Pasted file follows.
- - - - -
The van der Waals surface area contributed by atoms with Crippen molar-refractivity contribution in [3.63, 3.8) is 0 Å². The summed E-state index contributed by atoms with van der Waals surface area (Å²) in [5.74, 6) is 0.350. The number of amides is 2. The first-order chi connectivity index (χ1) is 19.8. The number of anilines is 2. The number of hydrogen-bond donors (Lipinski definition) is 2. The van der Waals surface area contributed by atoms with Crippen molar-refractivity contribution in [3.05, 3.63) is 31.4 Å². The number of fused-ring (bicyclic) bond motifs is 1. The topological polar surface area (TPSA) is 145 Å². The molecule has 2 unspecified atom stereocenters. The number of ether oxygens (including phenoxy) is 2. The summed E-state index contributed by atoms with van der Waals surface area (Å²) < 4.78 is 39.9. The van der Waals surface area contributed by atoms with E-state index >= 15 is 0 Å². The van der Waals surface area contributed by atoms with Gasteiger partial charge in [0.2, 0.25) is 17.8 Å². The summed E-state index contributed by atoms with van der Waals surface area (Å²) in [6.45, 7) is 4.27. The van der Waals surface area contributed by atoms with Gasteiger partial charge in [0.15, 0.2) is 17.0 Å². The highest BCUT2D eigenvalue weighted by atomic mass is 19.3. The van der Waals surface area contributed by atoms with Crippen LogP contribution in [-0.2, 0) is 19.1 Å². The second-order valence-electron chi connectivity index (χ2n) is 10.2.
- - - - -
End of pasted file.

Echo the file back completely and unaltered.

The van der Waals surface area contributed by atoms with Crippen molar-refractivity contribution in [3.63, 3.8) is 0 Å². The summed E-state index contributed by atoms with van der Waals surface area (Å²) in [5.74, 6) is 0.350. The number of amides is 2. The first-order chi connectivity index (χ1) is 19.8. The number of anilines is 2. The number of hydrogen-bond donors (Lipinski definition) is 2. The van der Waals surface area contributed by atoms with Crippen molar-refractivity contribution in [3.05, 3.63) is 31.4 Å². The number of fused-ring (bicyclic) bond motifs is 1. The topological polar surface area (TPSA) is 145 Å². The molecule has 2 unspecified atom stereocenters. The number of ether oxygens (including phenoxy) is 2. The summed E-state index contributed by atoms with van der Waals surface area (Å²) < 4.78 is 39.9. The van der Waals surface area contributed by atoms with E-state index >= 15 is 0 Å². The van der Waals surface area contributed by atoms with Gasteiger partial charge in [0.2, 0.25) is 17.8 Å². The summed E-state index contributed by atoms with van der Waals surface area (Å²) in [6.45, 7) is 4.27. The van der Waals surface area contributed by atoms with Gasteiger partial charge in [0.15, 0.2) is 17.0 Å². The highest BCUT2D eigenvalue weighted by atomic mass is 19.3. The van der Waals surface area contributed by atoms with Crippen LogP contribution in [-0.2, 0) is 19.1 Å². The second-order valence-electron chi connectivity index (χ2n) is 10.2.